1
Finally, con-sumers neither receive utility nor incur disutilitywhen not in the service process and waiting for thenext service opportunity to arise.The firm offers one of two pricing schemes: a per-use fee or a subscription price. The per-use fee,
p
, is acharge for each service completion: e.g., a fee for with-drawing money from an automatic teller machine, afee for each visit to a health club, or a per-minute feefor accessing a database. A subscription price,
k
, isa fee per unit of time, which is independent of theamount of service the customer receives. (This defini-tion of a subscription is equivalent to a fixed fee,
K
,for a finite duration,
d
, with unlimited usage duringthat time, where
k
=
K/d
.) Where useful, we use “
p
and “
s
” subscripts to signify notation associated withthe per-use and subscription schemes, respectively.The server’s processing rate is
. In §3 we assume
is exogenous, whereas in §4 the firm chooses
sub- ject to a fee that is proportional to the service rate.
W
·
is the expected service time. We use the term
service time
to refer to the total time to complete theservice, i.e., it includes time waiting and in service.We assume that
WM
is sufficiently small relative to1
/ 
, where
=
is the maximum possible arrivalrate of service opportunities (i.e., the arrival rate whenevery customer seeks service at every service oppor-tunity). This implies that a customer’s informationabout the queue length during one service occasionis of little use in predicting the waiting time for thenext service encounter. It also implies that for a fixedpotential arrival rate of service,
, the potential pop-ulation of customers,
, is large, they do not seekservice too frequently (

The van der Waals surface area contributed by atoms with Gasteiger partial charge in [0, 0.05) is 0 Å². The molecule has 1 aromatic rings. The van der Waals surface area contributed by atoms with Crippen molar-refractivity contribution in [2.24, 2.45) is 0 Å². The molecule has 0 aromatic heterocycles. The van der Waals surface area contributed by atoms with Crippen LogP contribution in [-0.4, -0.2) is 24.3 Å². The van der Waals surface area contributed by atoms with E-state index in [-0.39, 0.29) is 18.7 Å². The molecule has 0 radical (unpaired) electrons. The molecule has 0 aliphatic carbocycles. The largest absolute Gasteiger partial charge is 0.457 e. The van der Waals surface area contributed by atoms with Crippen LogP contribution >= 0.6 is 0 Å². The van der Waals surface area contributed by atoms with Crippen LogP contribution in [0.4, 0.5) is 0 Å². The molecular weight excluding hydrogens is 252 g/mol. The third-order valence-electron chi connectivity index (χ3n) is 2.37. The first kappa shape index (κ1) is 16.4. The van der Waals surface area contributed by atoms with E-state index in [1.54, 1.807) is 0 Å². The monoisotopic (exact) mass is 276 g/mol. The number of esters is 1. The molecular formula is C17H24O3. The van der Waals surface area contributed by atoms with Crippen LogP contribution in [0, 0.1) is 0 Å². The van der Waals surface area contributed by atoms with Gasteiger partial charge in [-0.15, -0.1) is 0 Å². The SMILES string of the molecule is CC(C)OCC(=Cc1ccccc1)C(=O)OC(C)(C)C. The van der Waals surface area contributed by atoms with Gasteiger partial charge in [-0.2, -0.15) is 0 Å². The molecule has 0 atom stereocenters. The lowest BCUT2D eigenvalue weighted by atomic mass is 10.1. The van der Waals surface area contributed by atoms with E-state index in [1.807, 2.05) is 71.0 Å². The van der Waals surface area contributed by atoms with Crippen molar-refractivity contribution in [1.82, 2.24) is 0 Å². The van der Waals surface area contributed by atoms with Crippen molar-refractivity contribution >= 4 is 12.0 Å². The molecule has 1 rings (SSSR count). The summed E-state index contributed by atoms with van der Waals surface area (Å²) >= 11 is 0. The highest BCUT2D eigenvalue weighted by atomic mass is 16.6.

 
is small), and capacity issufficiently large that
WM
1
/ 
. (For example,the interarrival time of services could be measuredin days, whereas service times could be measured inminutes.) Consequently, the arrival rate to the firm’squeue does not vary (approximately) with the queuelength (which is typically assumed in the queueingliterature), and there is little chance that a serviceopportunity arises while a customer is in the ser-vice process. For example, a customer does not receiveanother need to withdraw cash from an automaticteller machine while she is in the process of with-drawing cash. (See Randhawa and Kumar 2008 fora model of a closed queueing system in which thearrival rate to the queue depends on the number ofcustomers in queue.) Therefore, the expected servicetime depends only on the actual arrival rate,
. Thefunction
W
is strictly increasing (
 >
0) andconvex (


0). (Thus,
W
0
=
1
/
because 1
/
1
As in Afèche and Mendelson (2004), it is possible to allow thewaiting cost to be linear in the value of the service,
w
=
a
+
bv
.A detailed analysis is available from the authors.